I saw some truth to it, but also that I didn’t see the whole of it. So, I asked him how I can see the poetry. He said, “I will make you my shaagird [student] for a day if you bow before God in my prayer room.”
I was an atheist, used to rejecting all allusions to the divine. But I didn’t want to start a debate, so I said, “I will.”
He smiled and added, “There is one condition. You must not do it on khaali zameen. You must do it only on a bichhaa kaaleen [spread out rug].”
I didn’t see why this condition would change anything, so I shrugged and agreed.
He led me to his prayer room. It was completely empty, its walls thick and dark, except for a small skylight lattice. I noticed there was no kaaleen [rug] either – I’d have to buy one. Was the old man swindling a rug out of me? I shrugged again, and decided to go with it.
As I turned, however, the Sufi swiftly closed the door. I heard key turning in lock. And then a metal-on-metal clink – the Sufi was checking if the lock was secure.
Shock. Terror. Why had he locked me in? Was he going to ask my parents for ransom? All the cautionary tales that friends, teachers, parents had told me flashed before me. “There are many who will take advantage of you.”
I don’t know why I didn’t shout. I noticed I was not shouting and yet didn’t shout at all. Some part of me was telling me shouting won’t help. Something my father had said once came to me, “The people playing loud devotional music are at best only as close to God as the one saying a silent prayer.”
Is that why the Sufi had locked me? To give me cause to pray? Like, really pray? I shrugged again and I prayed – I have been taught several at school, at home, at YouTube. I prayed for what seemed like at least a few morning assemblies.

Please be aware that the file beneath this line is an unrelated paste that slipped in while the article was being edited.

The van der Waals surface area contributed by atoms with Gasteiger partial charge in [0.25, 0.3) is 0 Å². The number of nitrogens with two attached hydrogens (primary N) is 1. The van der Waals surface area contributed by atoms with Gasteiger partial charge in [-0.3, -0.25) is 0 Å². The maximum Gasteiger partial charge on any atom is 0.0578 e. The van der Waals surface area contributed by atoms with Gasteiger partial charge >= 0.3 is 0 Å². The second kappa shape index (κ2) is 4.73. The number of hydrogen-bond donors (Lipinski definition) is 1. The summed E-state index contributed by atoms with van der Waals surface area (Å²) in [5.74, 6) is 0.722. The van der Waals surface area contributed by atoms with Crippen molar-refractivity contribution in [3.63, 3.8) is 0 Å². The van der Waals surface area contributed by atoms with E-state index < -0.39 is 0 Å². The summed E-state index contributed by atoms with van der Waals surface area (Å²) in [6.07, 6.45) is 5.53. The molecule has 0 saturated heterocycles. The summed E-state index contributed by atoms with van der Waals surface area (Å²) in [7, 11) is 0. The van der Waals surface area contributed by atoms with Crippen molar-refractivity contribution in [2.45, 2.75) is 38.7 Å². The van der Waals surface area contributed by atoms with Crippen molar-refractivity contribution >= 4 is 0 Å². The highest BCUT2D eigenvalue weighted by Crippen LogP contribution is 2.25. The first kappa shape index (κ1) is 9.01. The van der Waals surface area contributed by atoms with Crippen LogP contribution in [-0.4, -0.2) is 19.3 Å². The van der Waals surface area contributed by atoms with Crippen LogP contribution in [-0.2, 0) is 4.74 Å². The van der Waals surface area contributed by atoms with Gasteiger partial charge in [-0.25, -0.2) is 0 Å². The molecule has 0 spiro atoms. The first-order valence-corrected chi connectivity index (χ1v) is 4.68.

Then I remembered there was no kaaleen. This wasn’t it. Without the kaaleen, the praying won’t work. And with that thought, I just sat down.
The room was quite dark even during midday. It had only been a few minutes past noon when we had entered the room. I didn’t wear a watch or have my phone with me, so I didn’t know what time it exactly was. I only had the sun’s angle to help me. My trigonometry was silently active. I could approximate within the hour.
As the sun sank, the patch of light coming through the skylight grew wider on the floor. I studied the pattern – it was beautiful, reminding me of the Siddi Sayyed mosque in Ahmedabad, the one whose pristine latticework lends to the logo of IIM Ahmedabad. And for a moment, I regretted ever starting on this journey of self-discovery. I could have taken the plush, though soul-crushing, job I had been offered. They had even promised to fast-track my promotion. But here I was, looking for a spiritual awakening within me, and trapped in a dingy room with little light and no kaaleen.
And that’s when I saw it. Right there on the floor.
It had been in front of my eyes and I had not found it – something that always happens with the most obvious of things.
I knelt down, bowed down, touched my forehead to the ground, like a friend had once taught me. When I raised my head, I looked at the skylight again and smiled. Two dark eyes and some betel-juice-stained teeth were smiling back at me.
That night I wrote:
Andar khudaa ko paaya khud ko bhulaakar
Main sajdaa kiya dhoop ki kaaleen bichha kar
[Forgetting me, I found my divine.
I bowed on a rug of spread sunshine.]